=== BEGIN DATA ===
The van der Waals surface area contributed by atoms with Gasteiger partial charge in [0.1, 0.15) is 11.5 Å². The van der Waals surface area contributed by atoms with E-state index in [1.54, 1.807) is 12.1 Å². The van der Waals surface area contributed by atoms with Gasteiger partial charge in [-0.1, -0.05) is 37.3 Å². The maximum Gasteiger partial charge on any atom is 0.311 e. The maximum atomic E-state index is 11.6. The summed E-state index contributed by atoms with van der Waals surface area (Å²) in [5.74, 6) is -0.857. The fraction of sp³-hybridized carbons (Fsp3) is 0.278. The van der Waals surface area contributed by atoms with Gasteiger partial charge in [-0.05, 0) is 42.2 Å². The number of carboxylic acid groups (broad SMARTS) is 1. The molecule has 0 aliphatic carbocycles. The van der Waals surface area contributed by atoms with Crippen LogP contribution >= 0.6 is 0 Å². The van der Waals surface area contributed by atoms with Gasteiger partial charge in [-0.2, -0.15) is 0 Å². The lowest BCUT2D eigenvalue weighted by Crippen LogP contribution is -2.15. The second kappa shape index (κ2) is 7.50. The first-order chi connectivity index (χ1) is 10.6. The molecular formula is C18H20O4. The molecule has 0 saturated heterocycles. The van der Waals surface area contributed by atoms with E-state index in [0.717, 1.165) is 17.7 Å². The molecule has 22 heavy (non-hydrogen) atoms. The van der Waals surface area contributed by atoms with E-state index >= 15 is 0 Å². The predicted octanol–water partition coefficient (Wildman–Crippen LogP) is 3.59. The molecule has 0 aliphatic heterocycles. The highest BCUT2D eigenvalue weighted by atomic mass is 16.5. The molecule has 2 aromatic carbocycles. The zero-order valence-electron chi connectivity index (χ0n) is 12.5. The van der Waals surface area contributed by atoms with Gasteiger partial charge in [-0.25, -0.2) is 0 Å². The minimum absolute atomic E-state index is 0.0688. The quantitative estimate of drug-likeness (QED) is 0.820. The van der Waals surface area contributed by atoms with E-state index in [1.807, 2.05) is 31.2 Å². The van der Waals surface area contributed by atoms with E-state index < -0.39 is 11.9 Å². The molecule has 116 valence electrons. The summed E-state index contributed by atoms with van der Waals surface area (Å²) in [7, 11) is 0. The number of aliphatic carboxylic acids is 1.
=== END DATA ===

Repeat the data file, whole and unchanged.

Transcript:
The van der Waals surface area contributed by atoms with Gasteiger partial charge in [0.1, 0.15) is 11.5 Å². The van der Waals surface area contributed by atoms with E-state index in [1.54, 1.807) is 12.1 Å². The van der Waals surface area contributed by atoms with Gasteiger partial charge in [-0.1, -0.05) is 37.3 Å². The maximum Gasteiger partial charge on any atom is 0.311 e. The maximum atomic E-state index is 11.6. The summed E-state index contributed by atoms with van der Waals surface area (Å²) in [5.74, 6) is -0.857. The fraction of sp³-hybridized carbons (Fsp3) is 0.278. The van der Waals surface area contributed by atoms with Gasteiger partial charge in [-0.05, 0) is 42.2 Å². The number of carboxylic acid groups (broad SMARTS) is 1. The molecule has 0 aliphatic carbocycles. The van der Waals surface area contributed by atoms with Crippen LogP contribution >= 0.6 is 0 Å². The van der Waals surface area contributed by atoms with Gasteiger partial charge in [-0.2, -0.15) is 0 Å². The lowest BCUT2D eigenvalue weighted by Crippen LogP contribution is -2.15. The second kappa shape index (κ2) is 7.50. The first-order chi connectivity index (χ1) is 10.6. The molecular formula is C18H20O4. The molecule has 0 saturated heterocycles. The van der Waals surface area contributed by atoms with E-state index in [0.717, 1.165) is 17.7 Å². The molecule has 22 heavy (non-hydrogen) atoms. The van der Waals surface area contributed by atoms with E-state index >= 15 is 0 Å². The predicted octanol–water partition coefficient (Wildman–Crippen LogP) is 3.59. The molecule has 0 aliphatic heterocycles. The highest BCUT2D eigenvalue weighted by atomic mass is 16.5. The molecule has 2 aromatic carbocycles. The zero-order valence-electron chi connectivity index (χ0n) is 12.5. The van der Waals surface area contributed by atoms with Gasteiger partial charge in [-0.25, -0.2) is 0 Å². The minimum absolute atomic E-state index is 0.0688. The quantitative estimate of drug-likeness (QED) is 0.820. The van der Waals surface area contributed by atoms with E-state index in [1.807, 2.05) is 31.2 Å². The van der Waals surface area contributed by atoms with E-state index < -0.39 is 11.9 Å². The molecule has 116 valence electrons. The summed E-state index contributed by atoms with van der Waals surface area (Å²) in [7, 11) is 0. The number of aliphatic carboxylic acids is 1.